Nothing like a bit of alliteration to get a recipe blog post going, eh? Let me introduce you to these beautiful berry buns… They’re gorgeously fluffy little cakes, topped with tart berry jam and fresh blackberries.
Alright then, confession time. This post is a bit of a cheat and I wasn’t going to write it at all. Nuh-uh.
Y’see, I’d made these cakes on a Friday afternoon, intending to top them with fluffy meringue and make them all pretty. Something maybe a little bit blog worthy… though I wasn’t convinced I was going to write about them, even then. But when they came out of the oven, all higgledy-piggledy on top and cute… well, I didn’t want to cover it up. Not only that, but after tasting one I decided meringue would be overkill.
I still wasn’t going to write a post about them though. The decision to write about them arrived on Sunday, when Mr E3 and I were stood in the kitchen. Waiting for the kettle to boil, we picked up a cake each to help pass the time. As I bit in, I involuntarily made that “mmm-so-good-I-love-this-cake” noise. You know the one! Don’t pretend you don’t. When I saw the husband grinning at me behind his own cake, I knew I had to share them with you.
So why is this a bit of a cheat? Well – you’ve already seen the basis for these cakes before. The recipe is pretty much my Lemon Yogurt Cake. The thing I realised whilst stood in my German kitchen, waiting for a cup of tea, is that someone might not have the confidence to tinker with a cake recipe from its original state. The other thing I wanted to mention was the technique I’ve used here to keep the jam and berries on the cake’s surface.
I rather like cooked jam in a cake. As opposed to carving a hole and tipping a teaspoonful of jam in after they’re baked, heating the jam through with the cake gives a different, thicker texture. It’s like getting the middle from a Raspberry Bun surrounded by fluffy sponge. So good.
Now it’s perfectly possible to get a thick, sugar and/or chunky fruit rich jam to sit in the middle of your cooked cake – but it can be completely hit and miss. There’s nothing more annoying than putting time and effort into a bake, only to find your jam has sunk through and is now coating the base of the paper casing. I’m not a person that wants to miss out on a filling! So the solution here? It’s to partly cook the cakes to start with. Adding the jam and berries midway through cooking allows the cake to start to set and whilst the jam will still sink, it won’t tunnel a little jammy hole through the base of your bun. Neat, huh?
Flavour wise, well – you can do whatever you like with it! I chose a Forest Fruits Mövenpick jam to go with blackberries. Ideally, you want to pick something with a dash of tartness. The sponge cake is sweet in the first place, so adding a bit of flavour contrast is a great idea. Blackcurrant, raspberry, blueberry and sour cherry are all great ideas to combine with complimentary fresh berries.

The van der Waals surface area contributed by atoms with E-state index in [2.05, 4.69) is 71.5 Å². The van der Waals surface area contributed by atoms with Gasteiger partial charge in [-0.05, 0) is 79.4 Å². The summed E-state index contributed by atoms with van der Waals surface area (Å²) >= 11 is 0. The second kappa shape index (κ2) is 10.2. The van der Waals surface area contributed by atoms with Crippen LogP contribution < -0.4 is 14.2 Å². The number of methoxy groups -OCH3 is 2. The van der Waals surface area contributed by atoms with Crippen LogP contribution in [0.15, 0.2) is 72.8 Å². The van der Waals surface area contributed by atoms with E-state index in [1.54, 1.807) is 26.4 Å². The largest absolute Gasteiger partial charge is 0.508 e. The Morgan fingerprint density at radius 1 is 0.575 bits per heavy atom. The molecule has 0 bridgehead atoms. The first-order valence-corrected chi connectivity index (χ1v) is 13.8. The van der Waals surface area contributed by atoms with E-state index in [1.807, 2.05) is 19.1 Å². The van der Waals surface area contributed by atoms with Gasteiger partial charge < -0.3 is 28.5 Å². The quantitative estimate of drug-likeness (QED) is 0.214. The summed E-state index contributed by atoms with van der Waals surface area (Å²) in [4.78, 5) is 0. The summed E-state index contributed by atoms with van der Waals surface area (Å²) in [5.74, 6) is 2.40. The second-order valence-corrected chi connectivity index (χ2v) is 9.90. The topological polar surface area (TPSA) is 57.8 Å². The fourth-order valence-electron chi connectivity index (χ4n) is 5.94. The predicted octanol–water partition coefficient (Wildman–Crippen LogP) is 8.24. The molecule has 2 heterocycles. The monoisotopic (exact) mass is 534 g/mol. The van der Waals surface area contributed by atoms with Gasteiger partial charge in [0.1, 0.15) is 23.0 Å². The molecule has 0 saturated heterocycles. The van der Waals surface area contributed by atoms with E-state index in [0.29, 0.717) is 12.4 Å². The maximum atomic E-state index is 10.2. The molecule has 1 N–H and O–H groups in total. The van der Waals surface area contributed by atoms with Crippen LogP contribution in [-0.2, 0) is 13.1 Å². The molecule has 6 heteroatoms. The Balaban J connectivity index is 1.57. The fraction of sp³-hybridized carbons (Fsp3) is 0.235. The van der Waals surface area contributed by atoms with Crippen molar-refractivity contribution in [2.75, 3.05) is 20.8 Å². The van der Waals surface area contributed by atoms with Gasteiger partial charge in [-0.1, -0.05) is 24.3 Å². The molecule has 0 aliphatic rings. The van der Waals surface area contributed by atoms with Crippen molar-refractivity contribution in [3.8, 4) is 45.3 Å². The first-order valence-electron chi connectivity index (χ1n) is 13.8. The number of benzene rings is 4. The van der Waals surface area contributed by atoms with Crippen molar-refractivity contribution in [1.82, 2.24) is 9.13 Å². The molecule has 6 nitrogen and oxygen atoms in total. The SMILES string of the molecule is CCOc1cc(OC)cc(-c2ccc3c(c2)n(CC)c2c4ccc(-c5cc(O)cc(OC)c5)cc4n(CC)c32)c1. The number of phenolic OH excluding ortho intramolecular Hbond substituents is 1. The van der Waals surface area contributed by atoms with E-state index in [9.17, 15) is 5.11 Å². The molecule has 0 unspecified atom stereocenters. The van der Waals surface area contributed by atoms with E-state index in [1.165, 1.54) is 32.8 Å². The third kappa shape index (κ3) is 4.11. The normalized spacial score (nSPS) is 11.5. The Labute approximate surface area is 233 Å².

You’ll likely see this base cake recipe turn up again in a different format before I’m done with it. It’s a great go-to recipe that can be tweaked and altered whilst still giving consistently delicious, soft and moist sponge results. And who can argue with that?
A yogurt cake base gives these berry topped cakes a wonderfully soft and moist finish.
- 125 g Baking Suitable Margarine, Room Temperature
- 125 g Caster Sugar
- 2 medium Eggs, Room Temperature, Beaten
- 1/2 tsp Almond Extract (Optional - Alternatively use Vanilla)
- 155 g Self Raising Flour (or Plain Flour blended with 2 level tsp Baking Powder)
- 75 g Natural Yogurt, Room Temperature
- 10 tsp Forest Fruit Flavoured Jam
- 20 Fresh Blackberries, Washed and Dried
Preheat the oven to 160 C Fan Assisted (325 F) or 180 C Standard (350 F).
Line a muffin tray with 10 paper cases.
Cream together the margarine and sugar until the mixture has lightened in colour and is fluffy.
Beat in the almond extract, followed by the eggs. Add them little by little, along with a spoonful of flour to keep the mixture from splitting, if necessary.
Lightly but thoroughly mix in the remaining flour. Once incorporated, gently mix in the yogurt.
Divide the mixture evenly between the 10 muffin cases, before placing the tray on the middle shelf in the oven.
Bake for around 7 or 8 minutes. Watch for the surface of the cakes losing their sheen and starting to solidify. They'll develop a just-matte finish at the edges, with a light sheen in the centre. At this point, carefully and gently remove the tray from the oven and slide it onto your work surface.
Dot the cakes with a teaspoon of jam each and two blackberries. They should want to just slightly sink into the undercooked cakes, but if not you can lightly press the blackberries down to help them settle.
Return the cakes to the oven and continue to cook until fully done. This will take around 13-15 minutes more. Remove from the oven when the cake is fully cooked: A toothpick inserted into the centre of the cake will come out cleanly.
Allow to cool in the tin for a minutes before carefully lifting the cakes out and leaving to cool on a wire rack.